The CSRA itself started through Congress before the Commission released its final report.   The Act was developed, however, in consultation with the Commission and was based on a preliminary recommendation made by the Commission.   See 138 Cong. Rec. H7324-01, H7325 (daily ed. Aug. 4, 1992) (statement of then-Rep. Schumer).   The House Report revealed that, in August 1992, 42 states already had made willful failure to pay child support a crime, although the ability to enforce the criminal statutes diminished significantly once the nonpaying parent crossed state lines.   See H.R. Rep. No. 102-771.   Representative Hyde, who spearheaded the movement for the CSRA, stated that, although URESA was necessary, it was a poor substitute for a state's internal enforcement mechanism.   See 138 Cong. Rec. H7324-01, H7326 (statement of Rep. Hyde).   He also stressed that the CSRA's goal was to strengthen, not supplant, state enforcement efforts.   See id.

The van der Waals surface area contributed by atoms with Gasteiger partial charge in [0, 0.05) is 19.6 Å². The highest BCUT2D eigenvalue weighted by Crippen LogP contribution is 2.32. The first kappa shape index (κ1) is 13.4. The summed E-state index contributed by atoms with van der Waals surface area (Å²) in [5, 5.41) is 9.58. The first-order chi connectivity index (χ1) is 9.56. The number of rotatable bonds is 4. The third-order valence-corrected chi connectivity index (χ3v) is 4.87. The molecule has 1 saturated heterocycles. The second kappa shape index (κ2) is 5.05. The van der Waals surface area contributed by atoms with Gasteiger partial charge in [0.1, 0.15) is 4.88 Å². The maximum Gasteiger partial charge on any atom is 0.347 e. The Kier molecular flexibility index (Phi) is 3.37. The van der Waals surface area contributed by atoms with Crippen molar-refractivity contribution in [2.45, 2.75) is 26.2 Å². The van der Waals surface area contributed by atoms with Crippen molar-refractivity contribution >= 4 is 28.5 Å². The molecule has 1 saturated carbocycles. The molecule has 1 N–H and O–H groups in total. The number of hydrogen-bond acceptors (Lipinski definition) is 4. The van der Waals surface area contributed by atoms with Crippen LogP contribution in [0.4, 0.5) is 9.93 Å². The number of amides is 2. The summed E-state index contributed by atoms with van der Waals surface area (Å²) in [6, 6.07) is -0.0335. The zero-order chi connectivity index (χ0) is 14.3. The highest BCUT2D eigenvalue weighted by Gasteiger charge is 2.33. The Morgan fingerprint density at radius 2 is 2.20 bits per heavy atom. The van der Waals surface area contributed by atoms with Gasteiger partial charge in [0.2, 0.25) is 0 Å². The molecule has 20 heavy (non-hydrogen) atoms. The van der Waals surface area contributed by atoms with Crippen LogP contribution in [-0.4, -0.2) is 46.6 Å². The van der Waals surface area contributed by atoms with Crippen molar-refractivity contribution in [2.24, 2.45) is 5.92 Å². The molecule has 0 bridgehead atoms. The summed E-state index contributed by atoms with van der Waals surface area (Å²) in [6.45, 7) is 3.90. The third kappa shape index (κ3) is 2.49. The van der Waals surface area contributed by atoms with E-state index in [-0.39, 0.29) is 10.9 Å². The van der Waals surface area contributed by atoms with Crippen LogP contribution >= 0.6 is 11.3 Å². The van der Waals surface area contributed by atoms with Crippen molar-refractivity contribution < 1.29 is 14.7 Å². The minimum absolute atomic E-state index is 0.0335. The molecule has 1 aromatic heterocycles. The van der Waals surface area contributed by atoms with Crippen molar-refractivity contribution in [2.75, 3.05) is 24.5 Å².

During the House debates, one of the sponsors of the bill explained that:

The bill would create a simple and straightforward criminal statute that would punish any person who willfully fails to pay a past-due support obligation to a child who resides in another State.

The bill also creates a grant program under which the Bureau of Justice Assistance may make grants to States and local entities to develop and implement this legislation and coordinate criminal interstate child support enforcement efforts.

․ Many of our States have done their best, and they have made willful failure to pay child support a crime punishable in some States by up to 10 years in prison.   But the ability of those States to enforce such laws outside their own boundaries is hobbled by a labyrinth of extradition laws and snarls of red tape.   As a result, skipping out on child support is one of the easiest crimes to get away with in America today.

Id. at H7325 (statement of then-Rep.   Schumer).  Another representative, Representative Schiff, stated that “existing reciprocal support statutes between States are simply bogged down and unable to perform with the efficiency we would like to see.”  Id. at H7326 (statement of Rep. Schiff).   No mention is made of jurisdiction or the validity of the underlying state support obligation in the legislative history of the CSRA.